* food ingredient or additive at or below the level and for a use found to be safe by the Food and Drug Administration, or
* agricultural chemical or environmental contaminant at or below the level found to be safe, approved by the Environmental Protection Agency or the Food Safety and Inspection Service of the U.S. Department of Agriculture.
Storage or maintenance of identifiable private information or identifiable biospecimens for potential secondary research use if an IRB conducts a limited IRB review and makes the determinations required by §46.111(a)(8).
Research involving the use of identifiable private information or identifiable biospecimens for secondary research use, if the following criteria are met:
(i) Broad consent for the storage, maintenance, and secondary research use of the identifiable private information or identifiable biospecimens was obtained in accordance with §46.116(a)(1) through (4), (a)(6), and (d);
(ii) Documentation of informed consent or waiver of documentation of consent was obtained in accordance with §46.117;
(iii) An IRB conducts a limited IRB review and makes the determination required by §46.111(a)(7) and makes the determination that the research to be conducted is within the scope of the broad consent referenced in paragraph (d)(8)(i) of this section; and (iv) The investigator does not include returning individual research results to subjects as part of the study plan. This provision does not prevent an investigator from abiding by any legal requirements to return individual research results.
(1) Risks to subjects are minimized:
(i) By using procedures that are consistent with sound research design and that do not unnecessarily expose subjects to risk;
(ii) Whenever appropriate, by using procedures already being performed on the subjects for diagnostic or treatment purposes.
(2) Risks to subjects are reasonable in relation to anticipated benefits, if any, to subjects, and the importance of the knowledge that may reasonably be expected to result. In evaluating risks and benefits, the IRB should consider only those risks and benefits that may result from the research (as distinguished form risks and benefits of therapies subjects would receive even if not participating in the research). The IRB should not consider possible long-range effects of applying knowledge gained in the research (e.g., the possible effects of the research on public policy) as among those research risks that fall within the purview of its responsibility.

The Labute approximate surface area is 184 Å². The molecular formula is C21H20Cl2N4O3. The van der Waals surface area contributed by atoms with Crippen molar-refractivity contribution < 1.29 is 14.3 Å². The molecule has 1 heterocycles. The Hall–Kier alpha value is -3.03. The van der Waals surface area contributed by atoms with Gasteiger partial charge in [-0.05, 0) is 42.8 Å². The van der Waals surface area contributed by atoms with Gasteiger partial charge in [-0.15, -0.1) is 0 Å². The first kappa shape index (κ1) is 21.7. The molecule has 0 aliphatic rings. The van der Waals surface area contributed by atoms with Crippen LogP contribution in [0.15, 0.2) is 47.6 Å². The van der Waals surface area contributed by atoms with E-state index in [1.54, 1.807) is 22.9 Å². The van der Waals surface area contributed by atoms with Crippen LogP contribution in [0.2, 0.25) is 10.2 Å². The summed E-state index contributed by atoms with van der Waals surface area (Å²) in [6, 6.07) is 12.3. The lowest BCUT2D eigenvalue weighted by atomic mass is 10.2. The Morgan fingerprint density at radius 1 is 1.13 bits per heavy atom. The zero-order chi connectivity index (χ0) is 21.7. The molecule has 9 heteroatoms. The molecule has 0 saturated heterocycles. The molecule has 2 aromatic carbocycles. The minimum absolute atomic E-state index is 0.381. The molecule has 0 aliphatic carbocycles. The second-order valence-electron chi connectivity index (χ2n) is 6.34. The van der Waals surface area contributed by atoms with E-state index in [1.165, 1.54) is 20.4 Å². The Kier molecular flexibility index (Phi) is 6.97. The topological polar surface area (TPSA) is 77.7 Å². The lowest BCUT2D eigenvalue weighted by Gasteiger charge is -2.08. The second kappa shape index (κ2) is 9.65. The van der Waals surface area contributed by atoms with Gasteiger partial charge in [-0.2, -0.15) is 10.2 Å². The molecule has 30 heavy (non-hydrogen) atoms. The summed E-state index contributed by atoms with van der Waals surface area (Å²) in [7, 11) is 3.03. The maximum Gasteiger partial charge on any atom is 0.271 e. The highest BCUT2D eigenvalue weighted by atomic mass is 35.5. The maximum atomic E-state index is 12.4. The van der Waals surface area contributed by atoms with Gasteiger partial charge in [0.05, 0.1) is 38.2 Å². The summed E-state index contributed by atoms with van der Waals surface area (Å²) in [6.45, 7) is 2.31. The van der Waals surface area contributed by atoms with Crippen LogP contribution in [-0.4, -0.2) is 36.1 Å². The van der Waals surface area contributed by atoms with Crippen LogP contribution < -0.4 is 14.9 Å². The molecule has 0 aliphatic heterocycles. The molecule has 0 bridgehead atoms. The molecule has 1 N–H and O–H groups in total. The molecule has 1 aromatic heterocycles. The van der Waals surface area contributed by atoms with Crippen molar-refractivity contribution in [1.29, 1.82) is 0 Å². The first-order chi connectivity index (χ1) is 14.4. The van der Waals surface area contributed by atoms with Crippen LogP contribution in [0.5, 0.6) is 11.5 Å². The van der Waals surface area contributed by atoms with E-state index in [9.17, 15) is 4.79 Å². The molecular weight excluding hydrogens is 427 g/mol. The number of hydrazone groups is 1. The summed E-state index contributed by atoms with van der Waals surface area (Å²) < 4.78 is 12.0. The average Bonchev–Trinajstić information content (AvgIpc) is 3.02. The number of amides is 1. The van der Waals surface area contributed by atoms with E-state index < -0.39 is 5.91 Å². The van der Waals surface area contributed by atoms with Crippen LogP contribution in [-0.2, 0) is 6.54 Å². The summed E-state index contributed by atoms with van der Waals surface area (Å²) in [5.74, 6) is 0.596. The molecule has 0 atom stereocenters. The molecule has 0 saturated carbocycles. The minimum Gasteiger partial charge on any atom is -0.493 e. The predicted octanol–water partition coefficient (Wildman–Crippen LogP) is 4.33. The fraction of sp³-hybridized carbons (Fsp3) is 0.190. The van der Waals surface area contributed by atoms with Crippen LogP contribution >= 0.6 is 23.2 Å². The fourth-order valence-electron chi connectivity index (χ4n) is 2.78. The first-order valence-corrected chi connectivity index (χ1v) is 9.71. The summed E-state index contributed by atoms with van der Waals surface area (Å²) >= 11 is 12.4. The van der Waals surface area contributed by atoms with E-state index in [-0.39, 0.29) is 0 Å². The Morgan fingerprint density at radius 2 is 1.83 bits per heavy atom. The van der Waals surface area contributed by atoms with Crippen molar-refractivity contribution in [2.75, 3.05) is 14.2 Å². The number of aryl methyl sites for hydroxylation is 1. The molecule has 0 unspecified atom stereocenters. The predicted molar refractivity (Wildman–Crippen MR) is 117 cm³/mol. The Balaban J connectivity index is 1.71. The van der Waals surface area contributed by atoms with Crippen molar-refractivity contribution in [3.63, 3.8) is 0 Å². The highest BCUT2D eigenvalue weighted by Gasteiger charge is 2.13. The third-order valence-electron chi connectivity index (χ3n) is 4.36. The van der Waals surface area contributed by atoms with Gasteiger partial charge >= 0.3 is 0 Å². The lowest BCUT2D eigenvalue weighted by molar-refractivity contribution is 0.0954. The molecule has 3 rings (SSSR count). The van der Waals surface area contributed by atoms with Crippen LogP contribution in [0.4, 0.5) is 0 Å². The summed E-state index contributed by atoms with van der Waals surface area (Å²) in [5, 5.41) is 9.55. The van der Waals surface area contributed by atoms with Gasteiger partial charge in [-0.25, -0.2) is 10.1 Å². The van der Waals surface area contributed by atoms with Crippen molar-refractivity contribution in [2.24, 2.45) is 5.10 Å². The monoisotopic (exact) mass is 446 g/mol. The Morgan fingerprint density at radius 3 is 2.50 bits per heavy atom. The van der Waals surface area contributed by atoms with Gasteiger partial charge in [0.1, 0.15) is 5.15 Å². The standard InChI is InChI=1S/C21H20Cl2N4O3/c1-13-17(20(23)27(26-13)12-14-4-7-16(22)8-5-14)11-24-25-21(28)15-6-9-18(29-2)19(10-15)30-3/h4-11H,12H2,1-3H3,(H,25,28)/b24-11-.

Categorize potential risk level:
no more than minimal risk*
minor increase over minimal risk
more than minor increase over minimal risk
Categorize potential benefits:
no prospect of direct benefit to individuals, but is likely to yield generalizable knowledge
prospect of direct benefit to individuals
* Minimal risk: the probability and magnitude of harm or discomfort anticipated in the research are not greater in and of themselves than those ordinarily encountered in daily life or during the performance of routine physical or psychological examinations or tests.
(3) Selection of subjects is equitable. In making this assessment the IRB should take into account the purposes of the research and the setting in which the research will be conducted. The IRB should be particularly cognizant of the special problems of research that involves a category of subjects who are vulnerable to coercion or undue influence, such as children, prisoners, individuals with impaired decision-making capacity, or economically or educationally disadvantaged persons.
(4) Informed consent will be sought from each prospective subject or the subject’s legally authorized representative, in accordance with, and to the extent required by §___.116.
The Informed Consent contains the appropriate required elements:
(i) Informed consent must begin with a concise and focused presentation of the key information that is most likely to assist a prospective subject or legally authorized representative in understanding the reasons why one might or might not want to participate in the research. This part of the informed consent must be organized and presented in a way that facilitates comprehension.
(ii) Informed consent as a whole must present information in sufficient detail relating to the research, and must be organized and presented in a way that does not merely provide lists of isolated facts, but rather facilitates the prospective subject’s or legally authorized representative’s understanding of the reasons why one might or might not want to participate.
(5) Documentation of Informed Consent. Informed Consent will be appropriately documented or appropriately waived in accordance with §___.117.
(6) Data Monitoring. When appropriate, the research plan makes adequate provision for monitoring the data collected to ensure the safety of subjects.
(7) Privacy and Confidentiality. When appropriate, there are adequate provisions to protect the privacy of subjects and to maintain the confidentiality of data.
When some or all of the subjects are likely to be vulnerable to coercion or undue influence, such as children, prisoners, individuals with impaired decision-making capacity, or economically or educationally disadvantaged persons, additional safeguards have been included in the study to protect the rights and welfare of these subjects.
§___.116(e) Waiver or alteration of consent in research involving public benefit and service programs conducted by or subject to the approval of state or local officials: